Posted by Mark Branstad – Football Talent Advisors
I was intrigued by a recent article, panel discussion to be more accurate, on CFN.com about whether the 40 yard dash really matters? Now don’t get me wrong this is not a cutting-edge debate. This is not a new topic by any means and certainly buzz about the 40 isn’t going to go away anytime soon. But I was amazed by the drastic variance of opinions about this rather simple “test of speed”. For clarity though I do tend to agree with Pete Fiutak’s point-of-view, which basically states that players that time slow better have all the intagibles to make it right on the field.
So I’ll ask, does the 40 really matter? Answer – Well it depends on what player runs it and how the test is administered. Maybe a more important question to understand this whole thing is finding out which players have run the fastest “official” 40? Answer – Well again it depends on what information source you care to believe.
Here are a few of the mythical times I’ve seen in print and heard from the NFL Combine over the years…Darrell Green (4.09), Bo Jackson (4.12), Deion Sanders (anywhere from 4.19-4.28), Rod Woodson (low 4.2s) and Dante Hall (low 4.2s). Did any of those players really run that fast? I doubt it and according to Frank Cooney of NFLDraftScout.com the timing methods and testing environments at the NFL Combine have undergone several changes over the years.
And of course there’s always the conventional argument stating the 40 is a bogus “test of speed” for football because most players seldom if ever run that far at one time during the course of a game. The vaildity argument has been challenged recently by TheFootballOutsiders.com and it is a strong challenge to say the least. They’ve shown for running backs, at the very least, the 40 does provide a direct correlation to success in the NFL.
I wanted to take a closer look at whether there’s any crossover high school track data that might indicate a player’s ability to run a “fast” 40. Let’s look at this in a way only FTA would care to…crunch some track stats! Now for sure we’re not going to waste time looking at 40 dash times of lineman and try to correlate between throwing the shot put and running the 40 (there’s no stat manipulation that will make it work).
Let’s look at the fastest 40 times run at the NFL Combine since 2000, as compiled by Frank Cooney and www.NFLDraftScout.com, and the corresponding high school track statistics of the players. I can already tell you…the 100 meter dash and 40 are correlated. Players that run 11.5 in the 100 can’t legitimately run 4.4, 4.5, or even 4.6 in the 40…the recruiting sites should learn this!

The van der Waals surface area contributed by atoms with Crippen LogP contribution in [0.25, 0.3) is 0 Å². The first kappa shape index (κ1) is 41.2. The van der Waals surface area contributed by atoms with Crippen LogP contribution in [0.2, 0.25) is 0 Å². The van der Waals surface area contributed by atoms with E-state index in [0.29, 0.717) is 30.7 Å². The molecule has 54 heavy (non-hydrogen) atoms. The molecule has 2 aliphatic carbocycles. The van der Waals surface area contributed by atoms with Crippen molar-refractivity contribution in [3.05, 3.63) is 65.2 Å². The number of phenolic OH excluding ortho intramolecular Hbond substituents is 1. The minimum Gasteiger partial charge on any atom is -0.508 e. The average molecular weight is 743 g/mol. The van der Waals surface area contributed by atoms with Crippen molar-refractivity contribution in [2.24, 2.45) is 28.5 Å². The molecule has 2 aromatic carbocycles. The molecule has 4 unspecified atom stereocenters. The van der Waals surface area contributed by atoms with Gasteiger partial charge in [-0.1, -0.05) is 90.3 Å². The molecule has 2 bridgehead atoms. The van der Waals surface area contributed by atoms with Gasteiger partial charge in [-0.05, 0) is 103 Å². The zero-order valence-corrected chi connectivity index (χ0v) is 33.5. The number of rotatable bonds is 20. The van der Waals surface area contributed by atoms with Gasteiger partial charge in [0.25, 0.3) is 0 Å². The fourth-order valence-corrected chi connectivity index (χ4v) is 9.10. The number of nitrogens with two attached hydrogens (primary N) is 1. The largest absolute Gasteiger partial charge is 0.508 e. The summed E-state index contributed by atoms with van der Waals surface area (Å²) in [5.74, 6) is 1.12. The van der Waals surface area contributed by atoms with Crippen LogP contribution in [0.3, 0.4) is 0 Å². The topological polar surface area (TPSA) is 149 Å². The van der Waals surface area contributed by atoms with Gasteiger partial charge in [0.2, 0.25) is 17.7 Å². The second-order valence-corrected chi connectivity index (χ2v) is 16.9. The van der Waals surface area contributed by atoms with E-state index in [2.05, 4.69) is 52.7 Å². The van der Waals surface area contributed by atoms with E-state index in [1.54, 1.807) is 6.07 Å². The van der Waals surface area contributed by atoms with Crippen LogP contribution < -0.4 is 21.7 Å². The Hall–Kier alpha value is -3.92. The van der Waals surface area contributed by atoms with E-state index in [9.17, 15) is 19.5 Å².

Fastest 40-Yard Dash Times (NFL Combine 2000-2008)
*High School stats gathered and compiled by Football Talent Advisors
*FAT = Fully Automatic Timing
Player 40 Time Year HS 100 HS 200 HS 4X100 & 4X200 HS 55
Chris Johnson (RB) 4.24 2008 10.66 FAT 21.30 FAT 41.11 FAT
Stanford Routt (CB) 4.27 2005 10.56 FAT 20.74 FAT
Jerome Mathis (WR) 4.28 2005 10.87 FAT 21.68 FAT 6.42 FAT
Dominique Rodgers-Cromartie (CB) 4.29 2008 10.75 FAT
Fabian Washington (CB) 4.29 2005 10.90 FAT
Darrent Williams (CB) 4.30 2005 40.39 FAT / 1:25.99 FAT
Yamon Figurs (WR) 4.30 2007 11.01 FAT 22.18 FAT
Justin King (CB) 4.31 2008 10.96 FAT 22.49 FAT
Tyvon Branch (CB) 4.31 2008 10.61 FAT 21.37 FAT 6.82 FAT (60)
Michael Waddell (CB) 4.31 2004 10.80 FAT
Aaron Lockett (WR) 4.31 2002 10.57 FAT 41.21 FAT
Santana Moss (WR) 4.31 2001 N / A – (Triple Jump & Long Jump & 4X400 State Champion)
Johnathan Joesph (CB) 4.31 2006 43.40 FAT
Tim Carter (WR) 4.32 2002 N / A – (300 hurdles State Champion)
Orlando Scandrick (CB) 4.32 2008 N / A
Chris McKenzie (CB) 4.32 2005 N / A
Kevin Garrett (CB) 4.32 2003 10.55 FAT
Jason Hill (WR) 4.32 2007 N / A
Chris Houston (CB) 4.32 2005 N / A
Troy Williamson (WR) 4.32 2005 10.35 FAT 21.48 FAT
Chad Jackson (WR) 4.32 2006 11.01 FAT 43.01 FAT
Tim Jennings (CB) 4.32 2006 10.87 FAT 22.43 FAT 42.50 FAT 6.41 FAT
Carlos Francis (WR) 4.33 2004 10.44 FAT 21.30 FAT
Darren McFadden (RB) 4.33 2008 10.80 (Hand-held)
Chris Chambers (WR) 4.33 2001 21.40 FAT
Clearly there’s a correlation between the 40 yard to 100 meter distance and maybe even the 200. Keep in mind too that Champ Bailey ran 4.28 in 1999…he long jumped 25-10 in college and over 24-00 in high school and 6-09 as a high jumper.
* What about the guy that ran 4.24 at the Combine in 1999 Rondel Menedez WR (Eastern Kentucky)? He ran 10.99 /100 – 21.94 / 200 – 48.86 / 400 in high school, he never played a down in the NFL, but was a 7th Round pick by the Atlanta Falcons. Hey nothing wrong with taking a 7th Round “risk” on a guy that runs 4.24…maybe he would have stuck in the NFL if he played corner or returned kicks?
We’ll continue next by looking at the vertical jump…